KILLEEN, Texas -- Bell County Justice of the Peace Claudia Brown, who was sued for setting a record $4 billion bond for Killeen murder suspect Antonio Willis, is again facing ethical questions from the lawyer who filed the original complaint.

Killeen-based attorney Brett Pritchard provided arrest documents that showed Brown's own son appeared before her in court Thursday morning, after being arrested for misdemeanor DWI. A breath test for alcohol yielded a 0.00, but the arresting officer said he believed Brown's son, Kevin Anton Davis, was under the influence of a substance other than alcohol and stated eight bottles of prescription medication were located in the vehicle.

Brown set her son's bond at $2,000, and he has since bonded out of jail. While neither of two lawyers contacted could identify a specific law Brown would have violated by setting her son's bond, judges are subject to the Code of Judicial Conduct, which requires them to avoid doing anything that would suggest the appearance of impropriety. The Texas Constitution also bans judges from presiding over cases where they are related to either party -- which, in this case, would be Brown's son.

"You want to avoid the appearance of impropriety at any cost," said Channel Six Legal Analyst Liz Mitchell.

Bell County Attorney Jim Nichols had been working on a settlement agreement for Brown, so she could avoid a trial over the lawsuit previously filed. Now, he said that might change.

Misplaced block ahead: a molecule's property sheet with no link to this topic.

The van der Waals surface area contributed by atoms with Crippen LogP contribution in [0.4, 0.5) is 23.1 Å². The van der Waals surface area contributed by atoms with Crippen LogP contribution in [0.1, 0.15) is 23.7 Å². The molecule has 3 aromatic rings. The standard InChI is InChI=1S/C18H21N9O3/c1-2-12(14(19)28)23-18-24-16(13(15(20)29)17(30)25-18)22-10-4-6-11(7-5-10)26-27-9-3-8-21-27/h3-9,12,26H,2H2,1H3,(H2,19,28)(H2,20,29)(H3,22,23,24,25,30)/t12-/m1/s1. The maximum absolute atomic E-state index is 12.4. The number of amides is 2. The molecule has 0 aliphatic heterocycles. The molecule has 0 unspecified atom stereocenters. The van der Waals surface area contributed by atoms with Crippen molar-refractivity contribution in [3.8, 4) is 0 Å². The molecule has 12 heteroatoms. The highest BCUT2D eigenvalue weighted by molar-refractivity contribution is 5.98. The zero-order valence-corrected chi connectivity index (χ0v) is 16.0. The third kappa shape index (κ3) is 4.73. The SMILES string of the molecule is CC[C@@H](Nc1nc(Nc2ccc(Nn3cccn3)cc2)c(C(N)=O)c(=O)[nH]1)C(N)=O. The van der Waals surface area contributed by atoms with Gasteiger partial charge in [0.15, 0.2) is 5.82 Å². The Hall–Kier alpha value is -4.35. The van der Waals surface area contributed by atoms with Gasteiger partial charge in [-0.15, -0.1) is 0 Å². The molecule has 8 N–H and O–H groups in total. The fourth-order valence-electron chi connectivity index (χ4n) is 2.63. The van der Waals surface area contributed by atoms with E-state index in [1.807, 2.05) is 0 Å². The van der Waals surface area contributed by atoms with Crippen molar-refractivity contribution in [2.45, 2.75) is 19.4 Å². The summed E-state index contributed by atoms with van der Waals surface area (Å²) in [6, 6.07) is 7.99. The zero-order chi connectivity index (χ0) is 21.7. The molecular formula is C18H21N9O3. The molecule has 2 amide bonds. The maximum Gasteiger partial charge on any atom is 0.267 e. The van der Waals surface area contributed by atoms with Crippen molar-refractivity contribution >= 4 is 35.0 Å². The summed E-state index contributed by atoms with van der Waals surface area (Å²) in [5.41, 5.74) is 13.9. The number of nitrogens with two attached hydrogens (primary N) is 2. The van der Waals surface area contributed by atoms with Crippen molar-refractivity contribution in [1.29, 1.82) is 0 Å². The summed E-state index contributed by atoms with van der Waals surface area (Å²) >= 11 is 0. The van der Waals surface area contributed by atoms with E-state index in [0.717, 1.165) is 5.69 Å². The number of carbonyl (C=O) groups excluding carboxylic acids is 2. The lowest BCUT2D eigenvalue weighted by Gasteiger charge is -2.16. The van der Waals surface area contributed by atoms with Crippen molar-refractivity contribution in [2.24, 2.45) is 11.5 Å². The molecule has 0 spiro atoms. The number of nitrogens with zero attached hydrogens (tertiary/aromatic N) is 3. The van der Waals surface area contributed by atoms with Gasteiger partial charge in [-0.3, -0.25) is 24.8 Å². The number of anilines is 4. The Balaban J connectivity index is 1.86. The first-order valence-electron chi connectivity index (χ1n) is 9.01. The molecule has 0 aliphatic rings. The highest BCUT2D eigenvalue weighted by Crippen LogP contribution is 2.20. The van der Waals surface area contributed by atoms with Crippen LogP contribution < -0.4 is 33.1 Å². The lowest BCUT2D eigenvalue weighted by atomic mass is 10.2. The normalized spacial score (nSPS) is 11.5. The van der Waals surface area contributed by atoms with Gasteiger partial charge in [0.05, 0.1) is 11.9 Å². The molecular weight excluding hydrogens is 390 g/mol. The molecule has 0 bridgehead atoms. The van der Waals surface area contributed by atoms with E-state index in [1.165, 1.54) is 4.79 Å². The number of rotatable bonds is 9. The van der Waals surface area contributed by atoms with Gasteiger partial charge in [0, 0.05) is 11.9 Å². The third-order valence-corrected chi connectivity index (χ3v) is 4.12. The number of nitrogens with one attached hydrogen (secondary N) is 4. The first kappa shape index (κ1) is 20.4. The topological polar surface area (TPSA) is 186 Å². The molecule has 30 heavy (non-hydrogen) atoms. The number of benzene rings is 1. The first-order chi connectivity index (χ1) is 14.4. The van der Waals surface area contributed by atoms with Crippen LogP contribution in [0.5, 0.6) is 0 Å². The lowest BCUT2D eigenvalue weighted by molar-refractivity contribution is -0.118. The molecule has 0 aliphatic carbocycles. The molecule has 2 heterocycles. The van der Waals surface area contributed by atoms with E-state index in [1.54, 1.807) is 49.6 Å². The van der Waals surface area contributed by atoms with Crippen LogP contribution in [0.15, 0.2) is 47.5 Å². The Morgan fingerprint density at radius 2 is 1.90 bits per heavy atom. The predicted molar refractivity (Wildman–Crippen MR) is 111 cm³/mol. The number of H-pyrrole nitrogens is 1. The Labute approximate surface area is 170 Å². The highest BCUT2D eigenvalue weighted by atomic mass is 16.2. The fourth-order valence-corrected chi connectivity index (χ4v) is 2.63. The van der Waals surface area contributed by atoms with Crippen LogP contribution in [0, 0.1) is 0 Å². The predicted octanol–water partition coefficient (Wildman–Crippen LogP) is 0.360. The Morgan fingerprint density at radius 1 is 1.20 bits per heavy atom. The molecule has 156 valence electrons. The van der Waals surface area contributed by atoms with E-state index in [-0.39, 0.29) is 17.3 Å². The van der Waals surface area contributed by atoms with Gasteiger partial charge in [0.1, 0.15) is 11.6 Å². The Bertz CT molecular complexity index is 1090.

"This latest bond issue where she set the bond on her son is certainly something I'm going to have to discuss with her attorneys and causes some concern about the direction we're taking with negotiations," Nichols said.

On Thursday, Nichols said it would be up to the Judicial Conduct Committee to determine whether or not Brown broke the rules.

For Pritchard's part, he said he has never seen a judge determine bond for a relative in roughly two decades of practicing law. He said he cannot see how a settlement agreement would be possible at this point.

"The whole basis of my original lawsuit was she lacked the judgment needed to perform her job as a judge," Pritchard said. "And, her decision in this regard demonstrates just a complete lack of judgment, a lack of forthrightness and a lack of ethics."

Contacted by KCEN-TV Thursday, Brown said her lawyers advised her not to comment. Channel Six News Reporter Emani Payne previously spoke with her in an interview that can be viewed here.

The typical bond for a misdemeanor DWI offense in Bell County is often somewhere between $2,000 and $5,000, according to Nichols. So, Brown's bond falls into that range. But, Pritchard's legal question has more to do with the fact that Brown set bond for her son -- as opposed to what the bond was.

Mitchell said the State Commission on Judicial Conduct has the power to remove or discipline a judge for willfully violating the rules of judicial conduct.

"In this case, it is hard to argue that there was no conflict of interest and that this action didn't give the appearance of impropriety," Mitchell said. "There would have been time to call another Magistrate to set the bond."

Mitchell said the bond should have been set by someone who was not related to the defendant.